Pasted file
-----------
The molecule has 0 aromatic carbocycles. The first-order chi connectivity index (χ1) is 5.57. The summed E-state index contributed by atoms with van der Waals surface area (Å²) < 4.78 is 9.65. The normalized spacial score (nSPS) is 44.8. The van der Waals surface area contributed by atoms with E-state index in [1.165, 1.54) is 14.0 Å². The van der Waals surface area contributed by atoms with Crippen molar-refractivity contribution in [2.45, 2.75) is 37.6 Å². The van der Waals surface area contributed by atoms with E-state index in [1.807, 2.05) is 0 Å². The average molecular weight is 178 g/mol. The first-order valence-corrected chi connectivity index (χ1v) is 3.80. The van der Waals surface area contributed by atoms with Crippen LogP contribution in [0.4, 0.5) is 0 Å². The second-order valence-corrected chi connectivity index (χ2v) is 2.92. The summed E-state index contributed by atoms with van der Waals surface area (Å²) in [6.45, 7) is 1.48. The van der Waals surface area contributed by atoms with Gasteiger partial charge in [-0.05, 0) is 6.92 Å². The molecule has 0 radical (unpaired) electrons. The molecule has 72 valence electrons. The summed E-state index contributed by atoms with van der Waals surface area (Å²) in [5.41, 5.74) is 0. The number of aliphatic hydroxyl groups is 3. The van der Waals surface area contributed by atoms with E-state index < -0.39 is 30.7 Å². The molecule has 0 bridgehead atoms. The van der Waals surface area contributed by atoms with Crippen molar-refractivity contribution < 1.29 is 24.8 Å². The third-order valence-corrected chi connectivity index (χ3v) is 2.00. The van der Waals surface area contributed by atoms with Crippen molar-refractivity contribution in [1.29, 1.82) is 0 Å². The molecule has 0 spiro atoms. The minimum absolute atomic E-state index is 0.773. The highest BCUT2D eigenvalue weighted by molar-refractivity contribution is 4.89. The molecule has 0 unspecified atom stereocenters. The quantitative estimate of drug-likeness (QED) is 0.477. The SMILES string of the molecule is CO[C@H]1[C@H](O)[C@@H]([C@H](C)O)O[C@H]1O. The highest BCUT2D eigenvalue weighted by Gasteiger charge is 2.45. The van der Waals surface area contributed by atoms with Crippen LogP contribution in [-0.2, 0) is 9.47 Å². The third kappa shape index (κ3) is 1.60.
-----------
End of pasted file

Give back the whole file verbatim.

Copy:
The molecule has 0 aromatic carbocycles. The first-order chi connectivity index (χ1) is 5.57. The summed E-state index contributed by atoms with van der Waals surface area (Å²) < 4.78 is 9.65. The normalized spacial score (nSPS) is 44.8. The van der Waals surface area contributed by atoms with E-state index in [1.165, 1.54) is 14.0 Å². The van der Waals surface area contributed by atoms with Crippen molar-refractivity contribution in [2.45, 2.75) is 37.6 Å². The van der Waals surface area contributed by atoms with E-state index in [1.807, 2.05) is 0 Å². The average molecular weight is 178 g/mol. The first-order valence-corrected chi connectivity index (χ1v) is 3.80. The van der Waals surface area contributed by atoms with Crippen LogP contribution in [0.4, 0.5) is 0 Å². The second-order valence-corrected chi connectivity index (χ2v) is 2.92. The summed E-state index contributed by atoms with van der Waals surface area (Å²) in [6.45, 7) is 1.48. The van der Waals surface area contributed by atoms with Gasteiger partial charge in [-0.05, 0) is 6.92 Å². The molecule has 0 radical (unpaired) electrons. The molecule has 72 valence electrons. The summed E-state index contributed by atoms with van der Waals surface area (Å²) in [5.41, 5.74) is 0. The number of aliphatic hydroxyl groups is 3. The van der Waals surface area contributed by atoms with E-state index < -0.39 is 30.7 Å². The molecule has 0 bridgehead atoms. The van der Waals surface area contributed by atoms with Crippen molar-refractivity contribution < 1.29 is 24.8 Å². The third-order valence-corrected chi connectivity index (χ3v) is 2.00. The van der Waals surface area contributed by atoms with Crippen molar-refractivity contribution in [1.29, 1.82) is 0 Å². The molecule has 0 spiro atoms. The minimum absolute atomic E-state index is 0.773. The highest BCUT2D eigenvalue weighted by molar-refractivity contribution is 4.89. The molecule has 0 unspecified atom stereocenters. The quantitative estimate of drug-likeness (QED) is 0.477. The SMILES string of the molecule is CO[C@H]1[C@H](O)[C@@H]([C@H](C)O)O[C@H]1O. The highest BCUT2D eigenvalue weighted by Gasteiger charge is 2.45. The van der Waals surface area contributed by atoms with Crippen LogP contribution in [-0.2, 0) is 9.47 Å². The third kappa shape index (κ3) is 1.60.